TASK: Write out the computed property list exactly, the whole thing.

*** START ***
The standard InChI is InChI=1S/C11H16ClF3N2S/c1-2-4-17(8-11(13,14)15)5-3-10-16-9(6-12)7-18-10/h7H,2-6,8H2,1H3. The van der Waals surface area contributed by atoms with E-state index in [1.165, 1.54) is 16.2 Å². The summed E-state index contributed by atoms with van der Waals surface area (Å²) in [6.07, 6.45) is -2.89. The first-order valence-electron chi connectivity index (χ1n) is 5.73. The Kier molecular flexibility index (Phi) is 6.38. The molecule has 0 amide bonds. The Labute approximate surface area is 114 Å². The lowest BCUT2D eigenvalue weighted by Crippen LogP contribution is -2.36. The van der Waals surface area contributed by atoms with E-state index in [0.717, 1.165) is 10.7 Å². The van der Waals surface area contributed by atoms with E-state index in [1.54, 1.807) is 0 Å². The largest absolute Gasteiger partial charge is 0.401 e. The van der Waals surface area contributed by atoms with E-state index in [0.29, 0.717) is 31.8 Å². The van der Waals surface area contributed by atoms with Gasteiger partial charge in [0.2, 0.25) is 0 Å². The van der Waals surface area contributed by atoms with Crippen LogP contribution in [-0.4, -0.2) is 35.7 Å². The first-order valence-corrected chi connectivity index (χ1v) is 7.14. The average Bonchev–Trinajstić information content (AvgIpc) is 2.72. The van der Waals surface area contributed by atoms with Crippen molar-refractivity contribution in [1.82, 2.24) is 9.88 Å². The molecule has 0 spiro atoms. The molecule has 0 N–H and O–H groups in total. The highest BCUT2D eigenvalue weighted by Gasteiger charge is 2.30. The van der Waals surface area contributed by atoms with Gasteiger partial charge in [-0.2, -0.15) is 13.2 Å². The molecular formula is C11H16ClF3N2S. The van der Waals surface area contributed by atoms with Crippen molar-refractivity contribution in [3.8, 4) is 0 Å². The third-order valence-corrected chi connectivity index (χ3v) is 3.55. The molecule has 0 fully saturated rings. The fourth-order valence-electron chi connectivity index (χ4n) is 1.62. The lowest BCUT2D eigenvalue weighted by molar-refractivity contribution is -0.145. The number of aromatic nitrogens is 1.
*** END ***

The standard InChI is InChI=1S/C11H16ClF3N2S/c1-2-4-17(8-11(13,14)15)5-3-10-16-9(6-12)7-18-10/h7H,2-6,8H2,1H3. The van der Waals surface area contributed by atoms with E-state index in [1.165, 1.54) is 16.2 Å². The summed E-state index contributed by atoms with van der Waals surface area (Å²) in [6.07, 6.45) is -2.89. The first-order valence-electron chi connectivity index (χ1n) is 5.73. The Kier molecular flexibility index (Phi) is 6.38. The molecule has 0 amide bonds. The Labute approximate surface area is 114 Å². The lowest BCUT2D eigenvalue weighted by Crippen LogP contribution is -2.36. The van der Waals surface area contributed by atoms with E-state index in [0.717, 1.165) is 10.7 Å². The van der Waals surface area contributed by atoms with E-state index in [1.54, 1.807) is 0 Å². The largest absolute Gasteiger partial charge is 0.401 e. The van der Waals surface area contributed by atoms with E-state index in [0.29, 0.717) is 31.8 Å². The van der Waals surface area contributed by atoms with Gasteiger partial charge in [0.2, 0.25) is 0 Å². The van der Waals surface area contributed by atoms with Crippen LogP contribution in [-0.4, -0.2) is 35.7 Å². The first-order valence-corrected chi connectivity index (χ1v) is 7.14. The average Bonchev–Trinajstić information content (AvgIpc) is 2.72. The van der Waals surface area contributed by atoms with Crippen molar-refractivity contribution in [1.82, 2.24) is 9.88 Å². The molecule has 0 spiro atoms. The molecule has 0 N–H and O–H groups in total. The highest BCUT2D eigenvalue weighted by Gasteiger charge is 2.30. The van der Waals surface area contributed by atoms with Gasteiger partial charge in [-0.2, -0.15) is 13.2 Å². The molecular formula is C11H16ClF3N2S. The van der Waals surface area contributed by atoms with Crippen molar-refractivity contribution in [3.8, 4) is 0 Å². The third-order valence-corrected chi connectivity index (χ3v) is 3.55. The molecule has 0 fully saturated rings. The fourth-order valence-electron chi connectivity index (χ4n) is 1.62. The lowest BCUT2D eigenvalue weighted by molar-refractivity contribution is -0.145. The number of aromatic nitrogens is 1.